Discussing a savings revolution in private pension provision

John Greenwood leads a roundtable discussion with six industry experts on the challenges created by pension auto-enrolment

Taking the right pension contribution from the salaries of 12 million employees is an enormous undertaking for UK employers. For many organisations, finding the money to match those contributions is an equally huge challenge.

Just how big a job is faced by the nation’s 1.3 million employers in automatically enrolling millions of qualifying employees into pension schemes is reflected by the five-year timetable the government has set for the task. Experts put the administrative cost of compliance and finding the money for employer contributions as the biggest challenges for firms.

“Admin is probably the bigger challenge for bigger employers, which means working out when you can and can’t enroll people, who you approach, and what you have to do if they opt out,” says Jim Bligh, head of employee relations and pensions at the CBI. “But as smaller companies come on stream the cost pressure on the employer of making the extra contributions is likely to be the bigger problem.”

Starting in October 2012 with the largest employers, and running through to April 2017 for the very smallest employers, the implementation of the government’s auto-enrolment policy will require employers to assess every single one of their employees against set contribution criteria, deduct money from their pay packet without their consent and maintain a record to show they have complied.

People should think very long and hard before opting out because they are losing out on employer contribution

Figuring out exactly who needs to be automatically enrolled is not always straightforward. Identifying jobholders over 22 and below state pension age, earning more than the personal allowance for income tax, is straightforward enough. But experts say uncertainty remains over whether some people, who are on the face of it self-employed, need to be included. The new regulations state that an individual considered by HM Revenue & Customs as self-employed for tax purposes may still be classed as a “worker” under the new employer duties legislation, if they are in fact working under a personal contract of services. How these regulations will ultimately be interpreted will be determined by the courts.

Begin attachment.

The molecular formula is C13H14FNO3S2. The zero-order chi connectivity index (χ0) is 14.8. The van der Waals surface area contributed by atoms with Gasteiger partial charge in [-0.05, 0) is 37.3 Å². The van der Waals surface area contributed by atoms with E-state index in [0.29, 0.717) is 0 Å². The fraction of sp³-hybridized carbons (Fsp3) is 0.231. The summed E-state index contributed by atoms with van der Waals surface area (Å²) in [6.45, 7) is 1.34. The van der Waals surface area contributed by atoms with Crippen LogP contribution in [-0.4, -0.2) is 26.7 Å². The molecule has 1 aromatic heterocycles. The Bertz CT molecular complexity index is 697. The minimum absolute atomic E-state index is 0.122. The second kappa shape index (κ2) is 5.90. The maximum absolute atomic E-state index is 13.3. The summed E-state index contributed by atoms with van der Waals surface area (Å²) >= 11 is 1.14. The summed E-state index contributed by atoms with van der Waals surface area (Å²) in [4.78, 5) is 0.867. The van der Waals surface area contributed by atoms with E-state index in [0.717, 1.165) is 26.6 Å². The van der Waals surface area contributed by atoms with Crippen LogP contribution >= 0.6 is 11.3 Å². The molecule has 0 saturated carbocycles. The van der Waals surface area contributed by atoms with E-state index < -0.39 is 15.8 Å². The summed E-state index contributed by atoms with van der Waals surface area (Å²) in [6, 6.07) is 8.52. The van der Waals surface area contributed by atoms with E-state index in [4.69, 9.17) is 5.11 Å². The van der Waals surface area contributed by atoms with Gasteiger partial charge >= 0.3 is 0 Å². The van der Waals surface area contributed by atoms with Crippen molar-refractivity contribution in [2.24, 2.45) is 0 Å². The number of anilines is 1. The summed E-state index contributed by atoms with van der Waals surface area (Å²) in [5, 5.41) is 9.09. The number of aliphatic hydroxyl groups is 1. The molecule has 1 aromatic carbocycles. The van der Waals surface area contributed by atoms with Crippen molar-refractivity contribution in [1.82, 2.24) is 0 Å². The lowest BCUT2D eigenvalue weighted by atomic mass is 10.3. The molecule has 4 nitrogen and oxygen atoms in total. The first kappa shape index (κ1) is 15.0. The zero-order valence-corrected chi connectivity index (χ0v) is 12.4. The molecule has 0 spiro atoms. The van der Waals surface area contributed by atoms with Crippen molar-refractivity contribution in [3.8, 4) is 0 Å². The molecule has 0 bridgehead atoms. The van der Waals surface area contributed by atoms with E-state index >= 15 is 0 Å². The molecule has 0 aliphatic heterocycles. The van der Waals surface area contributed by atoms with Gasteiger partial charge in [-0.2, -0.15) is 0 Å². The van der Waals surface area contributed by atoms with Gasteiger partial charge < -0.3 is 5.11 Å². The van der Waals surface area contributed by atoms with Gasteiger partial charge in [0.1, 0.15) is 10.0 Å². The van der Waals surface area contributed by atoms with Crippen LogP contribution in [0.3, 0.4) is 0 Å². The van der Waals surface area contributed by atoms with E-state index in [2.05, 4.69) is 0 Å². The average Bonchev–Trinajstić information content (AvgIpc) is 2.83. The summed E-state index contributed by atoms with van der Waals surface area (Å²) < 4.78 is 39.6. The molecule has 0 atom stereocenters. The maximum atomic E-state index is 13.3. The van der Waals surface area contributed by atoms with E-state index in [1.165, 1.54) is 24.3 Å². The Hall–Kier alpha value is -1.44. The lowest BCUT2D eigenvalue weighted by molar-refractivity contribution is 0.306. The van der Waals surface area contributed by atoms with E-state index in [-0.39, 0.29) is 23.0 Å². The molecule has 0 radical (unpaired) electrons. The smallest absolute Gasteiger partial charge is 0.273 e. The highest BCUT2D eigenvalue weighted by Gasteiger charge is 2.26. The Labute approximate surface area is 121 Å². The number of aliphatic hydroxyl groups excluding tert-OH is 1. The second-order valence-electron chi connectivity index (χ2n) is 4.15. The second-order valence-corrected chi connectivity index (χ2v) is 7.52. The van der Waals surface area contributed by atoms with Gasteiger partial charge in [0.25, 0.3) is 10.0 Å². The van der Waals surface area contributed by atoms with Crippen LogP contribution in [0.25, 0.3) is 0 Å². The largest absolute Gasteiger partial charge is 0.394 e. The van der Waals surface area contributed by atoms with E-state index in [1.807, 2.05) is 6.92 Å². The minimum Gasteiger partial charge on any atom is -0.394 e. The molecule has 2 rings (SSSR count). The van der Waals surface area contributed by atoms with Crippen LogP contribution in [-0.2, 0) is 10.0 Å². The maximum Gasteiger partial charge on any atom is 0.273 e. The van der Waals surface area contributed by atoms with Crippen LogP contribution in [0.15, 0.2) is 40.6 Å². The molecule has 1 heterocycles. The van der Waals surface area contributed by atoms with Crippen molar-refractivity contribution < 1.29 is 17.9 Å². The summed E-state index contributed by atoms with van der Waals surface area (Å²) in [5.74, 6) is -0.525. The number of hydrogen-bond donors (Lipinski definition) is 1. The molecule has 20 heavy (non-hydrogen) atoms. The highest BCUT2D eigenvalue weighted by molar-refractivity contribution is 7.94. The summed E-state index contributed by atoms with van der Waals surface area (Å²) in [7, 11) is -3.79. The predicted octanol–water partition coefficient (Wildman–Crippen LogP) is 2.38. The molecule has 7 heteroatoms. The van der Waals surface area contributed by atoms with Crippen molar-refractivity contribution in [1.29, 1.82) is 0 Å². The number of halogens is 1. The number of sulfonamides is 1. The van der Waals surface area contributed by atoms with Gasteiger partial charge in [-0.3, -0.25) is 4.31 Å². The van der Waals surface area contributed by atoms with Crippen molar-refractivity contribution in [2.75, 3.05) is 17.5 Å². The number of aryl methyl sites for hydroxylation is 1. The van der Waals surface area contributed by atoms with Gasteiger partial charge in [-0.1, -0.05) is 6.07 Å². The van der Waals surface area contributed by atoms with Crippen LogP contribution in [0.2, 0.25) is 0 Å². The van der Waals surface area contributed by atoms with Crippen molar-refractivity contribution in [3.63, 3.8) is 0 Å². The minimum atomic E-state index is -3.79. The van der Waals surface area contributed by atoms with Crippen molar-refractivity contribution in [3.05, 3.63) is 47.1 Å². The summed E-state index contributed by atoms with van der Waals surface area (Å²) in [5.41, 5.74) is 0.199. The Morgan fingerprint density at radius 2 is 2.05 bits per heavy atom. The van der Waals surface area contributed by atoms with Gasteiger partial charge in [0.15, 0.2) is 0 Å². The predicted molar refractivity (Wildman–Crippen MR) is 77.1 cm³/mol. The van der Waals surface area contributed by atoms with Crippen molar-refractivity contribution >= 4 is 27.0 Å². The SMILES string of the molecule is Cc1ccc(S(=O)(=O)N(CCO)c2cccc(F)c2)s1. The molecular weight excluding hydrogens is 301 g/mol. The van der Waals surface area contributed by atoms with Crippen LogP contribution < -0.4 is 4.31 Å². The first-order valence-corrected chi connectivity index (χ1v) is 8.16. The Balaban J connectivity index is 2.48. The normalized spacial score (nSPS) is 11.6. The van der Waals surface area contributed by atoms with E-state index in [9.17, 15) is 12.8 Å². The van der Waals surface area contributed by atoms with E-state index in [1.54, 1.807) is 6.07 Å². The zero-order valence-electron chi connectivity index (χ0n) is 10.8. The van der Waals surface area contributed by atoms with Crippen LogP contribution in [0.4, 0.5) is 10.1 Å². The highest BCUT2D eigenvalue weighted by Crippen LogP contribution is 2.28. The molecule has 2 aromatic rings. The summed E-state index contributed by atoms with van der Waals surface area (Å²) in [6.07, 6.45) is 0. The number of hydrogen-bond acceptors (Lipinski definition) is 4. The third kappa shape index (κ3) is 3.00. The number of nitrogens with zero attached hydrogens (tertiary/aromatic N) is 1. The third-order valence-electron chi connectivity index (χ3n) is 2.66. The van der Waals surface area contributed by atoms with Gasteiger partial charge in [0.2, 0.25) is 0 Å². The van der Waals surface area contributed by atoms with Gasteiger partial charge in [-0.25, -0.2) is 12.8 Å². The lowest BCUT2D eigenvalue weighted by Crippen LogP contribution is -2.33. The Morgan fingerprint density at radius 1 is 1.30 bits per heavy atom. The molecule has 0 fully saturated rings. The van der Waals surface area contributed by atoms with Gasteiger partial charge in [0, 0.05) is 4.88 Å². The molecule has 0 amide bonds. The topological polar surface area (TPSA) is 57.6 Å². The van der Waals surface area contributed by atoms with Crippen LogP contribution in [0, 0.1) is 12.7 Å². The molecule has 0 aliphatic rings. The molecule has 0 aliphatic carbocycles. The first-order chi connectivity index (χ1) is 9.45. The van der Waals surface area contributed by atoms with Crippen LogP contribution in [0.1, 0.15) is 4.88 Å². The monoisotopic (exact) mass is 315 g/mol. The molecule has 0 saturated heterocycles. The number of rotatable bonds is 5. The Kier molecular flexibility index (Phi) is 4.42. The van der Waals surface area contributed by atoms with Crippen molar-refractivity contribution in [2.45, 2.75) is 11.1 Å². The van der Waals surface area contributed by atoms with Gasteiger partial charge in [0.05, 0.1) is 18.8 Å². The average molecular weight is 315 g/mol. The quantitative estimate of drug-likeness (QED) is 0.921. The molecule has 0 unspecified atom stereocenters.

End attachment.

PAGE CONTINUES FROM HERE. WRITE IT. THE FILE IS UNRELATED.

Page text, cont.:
“Understanding the boundary between contracts for employment and contracts of employment is a minefield for employers,” says Jamie Fiveash, director of customer solutions at pension provider B&CE. “We will only know precisely what the rules are when it has all been clarified by case law.”

While employers with just a handful of staff will usually be able to figure out who needs to be automatically enrolled by following a checklist on The Pension Regulator’s website, larger employers face a massive data processing exercise to comply, particularly where companies have expanded through acquisition.

“Employers will need to know how each bit of their software is going to be interrogated to get the right data out of their payroll systems,” says Tim Jones, chief executive of the National Employment Savings Trust (NEST), the pension provider established by the government to help facilitate auto-enrolment. “Then they will need to decide whether they are going to carry out this operation through the HR system, through the payroll provider or get their pension provider to do it for them.”

Record-keeping will be a big burden for employers, as the law requires them to keep a record of earnings and contributions, the dates contributions were made, and the date opt-out and opt-in notices were served on staff. The official regulator’s website contains detailed guidance for larger employers and interactive tools for smaller employers to help with this. Employers also need to understand that auto-enrolment will cause problems for employees as well, which is why pensions professionals emphasise the importance of backing up implementation with a clear communication programme.

“Ideally, you want employees to engage with auto-enrolment at the outset. You do not want people realising they have been automatically enrolled when it is too late for them to get their money back. Otherwise, if you miss the 30-day opt-out window, you will end up with lots of legacy pots holding just a few pounds that you will have to administer for years to come,” says Mr Fiveash.

Most pension providers will give communication materials for free and, for larger schemes, will brand that in the companies’ own corporate livery.